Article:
Happy Face · American Murder · Big Brother

Plus: true crime schadenfreude

Robert and Michelle King, who most of us know as the folks behind The Good Wife and The Good Fight, will adapt Happy Face for CBS All Access. The Kings have always had a ripped-from-the-headlines deal with their shows (as you might recall, the season finale of Fight was about Jeffrey Epstein), but this is their first foray into full-on true crime.

Happy Face, the podcast they’re adapting, is that How Stuff Works show about Melissa Moore, whose dad was the notorious Happy Face killer. Variety reports that the show is part of the Kings’ overall CBS All Access (that’s the network’s streaming platform) deal, which means that by the time the show hits a screen near you, it’ll be on Paramount Plus. So far, we don’t have any production information on the Happy Face series, nor do we have an anticipated release date. Something to look forward to, I guess. — EB

Netflix just dropped a trailer for American Murder: The Family Next Door. I’ve gone on record as saying that I hate the Watts case — there’s something about Chris Watts’ admitted slaying of his wife and kids that gets under my skin, and not in a good way. So, I don’t have plans to watch this Netflix documentary on the homicides when it drops…but I did find the trailer well-constructed and compelling.

In its log line, Netflix describes the show as a way to “experience a gripping and immersive examination of the disintegration of a marriage,” which, I’d characterize a father killing his two kids as something more serious than the goings on in, say, Marriage Story, but maybe the streaming service doesn’t want to give the ending away? People who are mad that I gave the ending away in the second line of this item (and everyone else) can catch the doc on September 30. — EB

I almost closed the tab on this Deadline item on a vaguely described true-crime show. Raw, the production company behind true-crime juggernaut Don’t F*ck With Cats has signed a docuseries deal with, of all networks, TNT. “As with many of Raw’s documentaries and series, there’s an element of mystery about the subject matter,” TV editor Peter White writes, as I hover over that little tab-closing “x.” But then I moved my mouse away at this: “Deadline understands that this project involves schadenfreude and people that have everything to lose and ties in with some of the Hollywood movies that TNT airs.”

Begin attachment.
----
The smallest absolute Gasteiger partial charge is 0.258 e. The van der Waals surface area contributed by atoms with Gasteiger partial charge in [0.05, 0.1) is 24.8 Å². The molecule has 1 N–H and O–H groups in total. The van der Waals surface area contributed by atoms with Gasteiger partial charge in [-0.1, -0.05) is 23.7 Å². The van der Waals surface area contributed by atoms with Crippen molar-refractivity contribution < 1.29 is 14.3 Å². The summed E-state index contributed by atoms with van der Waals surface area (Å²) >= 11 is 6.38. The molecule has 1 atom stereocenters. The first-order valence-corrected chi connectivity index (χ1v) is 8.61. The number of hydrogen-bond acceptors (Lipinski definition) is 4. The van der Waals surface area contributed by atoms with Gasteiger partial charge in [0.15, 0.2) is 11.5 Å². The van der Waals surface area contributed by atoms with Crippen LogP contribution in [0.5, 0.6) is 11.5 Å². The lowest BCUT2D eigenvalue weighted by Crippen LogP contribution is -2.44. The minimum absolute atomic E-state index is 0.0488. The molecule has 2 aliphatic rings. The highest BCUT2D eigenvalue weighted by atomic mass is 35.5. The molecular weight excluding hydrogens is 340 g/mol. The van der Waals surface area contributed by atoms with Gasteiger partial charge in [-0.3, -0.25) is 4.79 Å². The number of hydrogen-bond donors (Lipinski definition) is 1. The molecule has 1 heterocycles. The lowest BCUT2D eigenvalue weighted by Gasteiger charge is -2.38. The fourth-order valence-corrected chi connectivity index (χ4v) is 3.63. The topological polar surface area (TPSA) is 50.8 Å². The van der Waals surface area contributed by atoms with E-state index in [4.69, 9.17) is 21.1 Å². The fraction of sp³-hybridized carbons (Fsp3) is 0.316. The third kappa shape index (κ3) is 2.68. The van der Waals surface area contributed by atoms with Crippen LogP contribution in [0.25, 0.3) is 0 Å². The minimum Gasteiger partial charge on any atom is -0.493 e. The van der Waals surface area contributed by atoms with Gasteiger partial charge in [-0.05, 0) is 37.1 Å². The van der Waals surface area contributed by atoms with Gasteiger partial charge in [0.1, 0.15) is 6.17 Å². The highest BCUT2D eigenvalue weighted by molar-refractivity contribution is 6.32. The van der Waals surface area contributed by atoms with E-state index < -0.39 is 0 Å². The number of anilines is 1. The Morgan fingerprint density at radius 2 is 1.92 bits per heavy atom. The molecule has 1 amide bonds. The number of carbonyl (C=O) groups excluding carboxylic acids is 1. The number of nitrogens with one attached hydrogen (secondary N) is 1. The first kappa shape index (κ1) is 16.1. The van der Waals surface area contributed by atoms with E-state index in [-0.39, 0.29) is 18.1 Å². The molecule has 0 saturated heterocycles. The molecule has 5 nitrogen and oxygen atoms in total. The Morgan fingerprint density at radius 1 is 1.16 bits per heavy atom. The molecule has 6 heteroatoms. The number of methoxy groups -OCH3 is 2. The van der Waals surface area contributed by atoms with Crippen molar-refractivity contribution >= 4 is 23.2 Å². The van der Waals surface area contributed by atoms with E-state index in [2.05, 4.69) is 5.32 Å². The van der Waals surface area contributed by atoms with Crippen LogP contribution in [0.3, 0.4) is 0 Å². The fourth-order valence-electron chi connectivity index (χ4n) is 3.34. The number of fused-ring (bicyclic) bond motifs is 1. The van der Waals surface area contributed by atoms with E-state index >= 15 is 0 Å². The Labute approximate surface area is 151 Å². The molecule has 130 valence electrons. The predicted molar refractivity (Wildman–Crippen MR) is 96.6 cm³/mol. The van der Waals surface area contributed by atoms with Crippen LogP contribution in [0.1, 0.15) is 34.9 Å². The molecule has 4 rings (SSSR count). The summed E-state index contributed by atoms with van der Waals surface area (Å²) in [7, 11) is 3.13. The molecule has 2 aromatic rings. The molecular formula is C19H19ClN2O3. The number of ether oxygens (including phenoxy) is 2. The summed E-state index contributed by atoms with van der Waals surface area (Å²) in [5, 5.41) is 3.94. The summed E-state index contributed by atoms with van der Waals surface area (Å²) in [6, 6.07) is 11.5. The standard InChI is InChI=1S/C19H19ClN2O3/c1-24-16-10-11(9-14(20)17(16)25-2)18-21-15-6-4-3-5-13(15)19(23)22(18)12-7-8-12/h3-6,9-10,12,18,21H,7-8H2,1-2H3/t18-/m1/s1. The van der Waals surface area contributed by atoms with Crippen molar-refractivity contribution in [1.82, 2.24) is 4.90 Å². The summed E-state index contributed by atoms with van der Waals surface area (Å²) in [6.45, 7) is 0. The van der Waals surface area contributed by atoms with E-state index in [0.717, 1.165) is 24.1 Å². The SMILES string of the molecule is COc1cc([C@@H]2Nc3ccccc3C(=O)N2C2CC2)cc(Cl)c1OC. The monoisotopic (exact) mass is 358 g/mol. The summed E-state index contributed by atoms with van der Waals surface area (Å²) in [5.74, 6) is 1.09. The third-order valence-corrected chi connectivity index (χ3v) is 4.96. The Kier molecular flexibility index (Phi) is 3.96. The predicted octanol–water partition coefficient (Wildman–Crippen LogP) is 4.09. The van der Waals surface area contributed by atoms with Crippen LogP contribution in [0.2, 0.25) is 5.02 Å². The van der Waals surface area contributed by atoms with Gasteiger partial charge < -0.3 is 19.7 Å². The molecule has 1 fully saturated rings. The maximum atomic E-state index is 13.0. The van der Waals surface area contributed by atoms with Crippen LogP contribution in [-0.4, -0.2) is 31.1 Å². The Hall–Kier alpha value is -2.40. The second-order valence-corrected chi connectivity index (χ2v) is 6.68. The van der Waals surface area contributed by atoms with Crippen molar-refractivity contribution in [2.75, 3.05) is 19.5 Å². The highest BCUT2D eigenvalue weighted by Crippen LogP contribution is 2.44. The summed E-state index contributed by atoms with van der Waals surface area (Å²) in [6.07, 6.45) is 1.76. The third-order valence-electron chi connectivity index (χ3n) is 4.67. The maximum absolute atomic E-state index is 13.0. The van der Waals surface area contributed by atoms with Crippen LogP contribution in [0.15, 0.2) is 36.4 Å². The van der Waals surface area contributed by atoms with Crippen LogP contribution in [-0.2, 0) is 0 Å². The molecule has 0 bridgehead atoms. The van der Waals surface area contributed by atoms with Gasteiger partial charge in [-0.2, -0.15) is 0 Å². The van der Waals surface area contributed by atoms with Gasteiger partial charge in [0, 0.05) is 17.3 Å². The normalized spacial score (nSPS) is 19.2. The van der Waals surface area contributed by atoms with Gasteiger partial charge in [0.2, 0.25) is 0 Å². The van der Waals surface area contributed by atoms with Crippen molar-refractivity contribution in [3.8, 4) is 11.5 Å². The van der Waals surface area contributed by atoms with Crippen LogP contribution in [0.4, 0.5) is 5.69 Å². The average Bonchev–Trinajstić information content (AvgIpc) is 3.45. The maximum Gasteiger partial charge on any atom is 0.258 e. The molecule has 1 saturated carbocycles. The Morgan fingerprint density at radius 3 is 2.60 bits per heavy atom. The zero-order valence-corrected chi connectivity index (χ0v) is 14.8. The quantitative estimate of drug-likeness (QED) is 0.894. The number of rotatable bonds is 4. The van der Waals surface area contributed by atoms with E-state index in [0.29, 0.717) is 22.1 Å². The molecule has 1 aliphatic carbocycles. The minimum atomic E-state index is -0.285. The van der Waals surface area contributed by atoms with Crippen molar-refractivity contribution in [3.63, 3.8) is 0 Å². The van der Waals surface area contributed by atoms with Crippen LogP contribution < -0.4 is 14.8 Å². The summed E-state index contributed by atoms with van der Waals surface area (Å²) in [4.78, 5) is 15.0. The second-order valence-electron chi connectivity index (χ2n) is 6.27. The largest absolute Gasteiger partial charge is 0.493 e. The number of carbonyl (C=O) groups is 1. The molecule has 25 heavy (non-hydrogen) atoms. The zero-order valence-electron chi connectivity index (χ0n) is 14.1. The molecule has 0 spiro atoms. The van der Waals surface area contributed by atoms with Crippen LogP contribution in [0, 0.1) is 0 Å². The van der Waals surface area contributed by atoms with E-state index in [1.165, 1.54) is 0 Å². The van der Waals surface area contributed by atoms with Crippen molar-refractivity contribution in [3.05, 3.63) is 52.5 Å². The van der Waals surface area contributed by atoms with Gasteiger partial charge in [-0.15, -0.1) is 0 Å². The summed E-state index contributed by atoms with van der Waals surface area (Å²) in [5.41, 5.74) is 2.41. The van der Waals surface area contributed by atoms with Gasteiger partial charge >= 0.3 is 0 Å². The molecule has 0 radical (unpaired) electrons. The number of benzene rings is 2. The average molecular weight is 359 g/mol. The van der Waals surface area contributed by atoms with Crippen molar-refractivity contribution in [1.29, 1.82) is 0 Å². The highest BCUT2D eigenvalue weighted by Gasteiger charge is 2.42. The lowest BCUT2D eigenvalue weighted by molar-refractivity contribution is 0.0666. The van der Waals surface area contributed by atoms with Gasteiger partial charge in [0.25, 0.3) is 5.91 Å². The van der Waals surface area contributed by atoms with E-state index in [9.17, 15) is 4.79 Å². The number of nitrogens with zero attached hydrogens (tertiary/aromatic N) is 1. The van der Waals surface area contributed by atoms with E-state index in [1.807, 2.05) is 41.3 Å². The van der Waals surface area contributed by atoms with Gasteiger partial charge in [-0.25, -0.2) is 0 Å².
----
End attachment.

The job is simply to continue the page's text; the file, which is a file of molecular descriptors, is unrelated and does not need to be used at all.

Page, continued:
OKAY WHAT DOES THAT MEAN. TNT airs all sorts of movies; I mean, look at this roster. And then with the schadenfreude? What does this even mean? Please, speculate away. — EB

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Two recent stories raise significant questions about the tech we take for granted as part of many true crime narratives. It’s interesting: so many true-crime narratives make innovations in surveillance tech sound like a wonderful idea (for example, when Serial’s first season got into the cell phone tower weeds, I was right there thinking “well, we need to track those pings more precisely, then!”), but when viewed outside a gripping narrative, they feel like another sign of the dystopia. Read these, and let me know if you agree:

  • A crime reporting app shifts to tracking COVID-19, raising privacy questions” [CNet] // Los Angeles mayor Mayor Eric Garcetti and public health director Dr. Barbara Ferrer just told all 10 million of the folks who live in their region to download the controversial crime-tracking app Citizen, saying that it will help slow the spread of COVID-19. “The company's privacy policy also said that your location data could be shared with government agencies, without clarifying which agencies those could be,” reporter Alfred Ng writes.

  • It’s Time for a Reckoning About This Foundational Piece of Police Technology” [Slate] // “Criminal intelligence databases may seem unobjectionable in an era of facial recognition and predictive policing. But they are deeply flawed, too,” write reporters Rashida Richardson and Amba Kak. These databases, which are often the cornerstone of the true-crime-beloved practice of profiling, “are heavily influenced by politics and public sentiments, and their composition and use often reflect the prerogatives and biases of law enforcement agencies.”

If you like that kind of crime and tech stuff, I hope you have some free time on Friday. The Tech, Law & Security Program at American University Washington College of Law is hosting an online discussion on Friday, September 18 from 12-1 PM ET. The topic is Power, Policing, & Tech, and participants are three leading experts on police surveillance technologies: UC Davis law prof Elizabeth Joh, Rutgers Law School fellow Rashida Richardson, and Andrew Ferguson, who wrote The Rise of Big Data Policing: Surveillance, Race, and the Future of Law Enforcement.

Here’s their pitch:

Body cams were supposed to be the answer to police abuse. Yet, as the George Floyd killing—along with many other incidents of police brutality—have made clear, video surveillance does not eliminate deadly uses of force. Meanwhile, police are deploying an array of surveillance technologies—from facial-recognition to predictive-policing tools—almost entirely free from regulation or legislative control. Questions about the role of technology loom large. Is it too naive to still believe, despite the abundance of evidence to the contrary, that technology can be deployed in a manner that makes policing more effective and more accountable—or is it inevitably a tool of oppression?

If all that sounds good to you, you can RSVP for this free online event here. — EB

Friday on Best Evidence: Aw, we’ll figure it out.

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